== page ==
The attorney general of Washington state has long been, and if there's one thing she's learned about her opponents, it's that when one falls, 10 will rise to take their place.
Still, Gregoire has led her state's charge against unsolicited commercial e-mail, helping establish the constitutionality of Washington state's groundbreaking antispam law and lodging the state's first suit against an offender. She took the stand Tuesday with Microsoft executives heralding that company's legal assault on spammers from California to the United Kingdom.
Gregoire spoke to CNET News.com from Redmond, Wash., about her state's spam battle, offering advice for legislators around the country and specifically to politicians residing in the other Washington, whose laws could pre-empt those of the states.Q: When did spam first come to your attention, as the attorney general?
A: Our law was passed about three years ago, but it was immediately challenged when we took an enforcement action. It was declared constitutional two years ago, so there was no enforcement tool until two years ago this month. We were the first state in the nation to have a constitutional challenge under free commerce and First Amendment grounds, and our case wound up going to the Supreme Court, which denied cert. (A term that refers to a decision by the Supreme Court to hear an appeal from a lower court.) Our state Supreme Court held the law to be constitutional, and that set the pace around the rest of the county. People were in kind of a stand-down mode, waiting for the outcome of the challenge to our law.
Now there are some 33 other states that have passed antispam laws; and just three years ago, when we passed ours, we were No. 2 in the nation. That shows you how quickly legislators have stepped up in light of huge consumer concern.
What would be your advice to the
I would say you have to have a piece of federal legislation that has real teeth. The solution, in my mind, is changing the economics of spam. We have to change it so that it costs the spammers more to spam us than they stand to profit from it. So the law has to carry an economic consequence so spammers have to think twice before violating the law.
The solution, in my mind, is changing the economics of spam.
Is there that risk with the legislation being considered?
Absolutely. We have looked at most of the legislation that's pending before Congress, and we're concerned about it viewing the problem through glasses that are only useful for today's problem. And we need to think about it as an evolving field with evolving technology.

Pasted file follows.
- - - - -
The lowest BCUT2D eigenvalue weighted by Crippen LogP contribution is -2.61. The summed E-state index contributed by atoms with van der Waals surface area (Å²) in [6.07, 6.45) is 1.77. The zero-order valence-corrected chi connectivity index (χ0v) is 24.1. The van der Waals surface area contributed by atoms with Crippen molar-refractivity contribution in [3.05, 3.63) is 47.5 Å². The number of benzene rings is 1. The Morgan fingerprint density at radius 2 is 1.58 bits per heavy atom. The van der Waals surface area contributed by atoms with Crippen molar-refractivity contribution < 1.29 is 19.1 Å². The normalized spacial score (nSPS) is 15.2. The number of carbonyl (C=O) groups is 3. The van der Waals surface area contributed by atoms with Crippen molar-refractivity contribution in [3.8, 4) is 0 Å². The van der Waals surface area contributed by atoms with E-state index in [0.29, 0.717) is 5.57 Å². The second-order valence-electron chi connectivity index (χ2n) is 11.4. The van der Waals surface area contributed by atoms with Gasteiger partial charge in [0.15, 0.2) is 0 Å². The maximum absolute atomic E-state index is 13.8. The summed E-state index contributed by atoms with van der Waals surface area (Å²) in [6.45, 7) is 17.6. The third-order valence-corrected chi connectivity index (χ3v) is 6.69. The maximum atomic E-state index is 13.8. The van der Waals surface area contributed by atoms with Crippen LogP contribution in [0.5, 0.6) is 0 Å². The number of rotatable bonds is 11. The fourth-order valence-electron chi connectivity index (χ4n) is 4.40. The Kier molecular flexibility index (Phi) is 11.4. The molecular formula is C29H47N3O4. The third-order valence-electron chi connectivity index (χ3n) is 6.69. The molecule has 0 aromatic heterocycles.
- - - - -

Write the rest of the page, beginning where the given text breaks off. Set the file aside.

We're in the race for the ISPs (Internet service providers), because every time they come up with some filtering mechanism, sure as I'm standing here the spammers find a way around it. And every time we come up with ways to investigate them, they find new ways to hide.
I'm not sure I understand in what ways the federal laws under
consideration might hinder that kind of technological innovation.
They're basically saying you have to identify the e-mail as e-commerce, that you have to have an opt-out, when, in fact, the potential for tomorrow's e-commerce has to be recognized and the technology to filter it out has to be well-understood. We have consumers who want to receive ads, but also the ability to say, "Don't give it to me anymore." That option needs to be thought through.
What we don't need is federal legislation that's outdated the day it's signed.
Can you say more about what concerns you about the federal legislation?
Virtually all the legislation pre-empts the states. I wouldn't say that I would never entertain a pre-emption idea, but based on what's there now, I would be reluctant to. One specific area is that most of the laws say consumers have no , and I just think that's a mistake. We need right of action by the states, the federal government, ISPs and private consumers. And there's no reason to take away from any of those entities.
In the press conference you mentioned things consumers could do to protect themselves.
The biggest thing they can do is be careful about the use of their e-mail address. When filling out registration forms or surveys, or purchasing something online, they need to decide whom they're willing to give that address to and protect it as personal information. They need to help themselves with signing up with an ISP that has good filtering systems and software that has the additional ability to filter out spam. In the case of Washington state, they can contact ISPs and disclose that it's a Washington e-mail address, because that puts everyone on notice that we have a law that protects them.
That brings up another point that came up in the press conference, which is the difficulty of prosecuting spam offenses across borders. How successful have you been in Washington state, in that respect?
We've been successful: All four of the suits we have brought have been against out-of-state spammers. But it will be a considerable challenge to us as a state if it's from another country. So that's why we're partnering with the ISPs, especially Microsoft, for the international part of the problem.
Say more about your relationship with private industry on this issue, particularly with Microsoft.
We've been working with them on the federal legislation and how it can be developed with allowances for technology to move forward. We've been encouraging them to bring actions like those announced Tuesday. Only if ISPs are willing to do that is the message going to go out that if you send spam it's not only the state attorneys general you have to deal with. And we've partnered with the Federal Trade Commission in a national effort to try to bring enforcement actions in every state in the country. I hope to do more of those. But we can't do it alone. We need to work with the private sector, with private lawyers, so we can get our arms around it and change the economics of spam.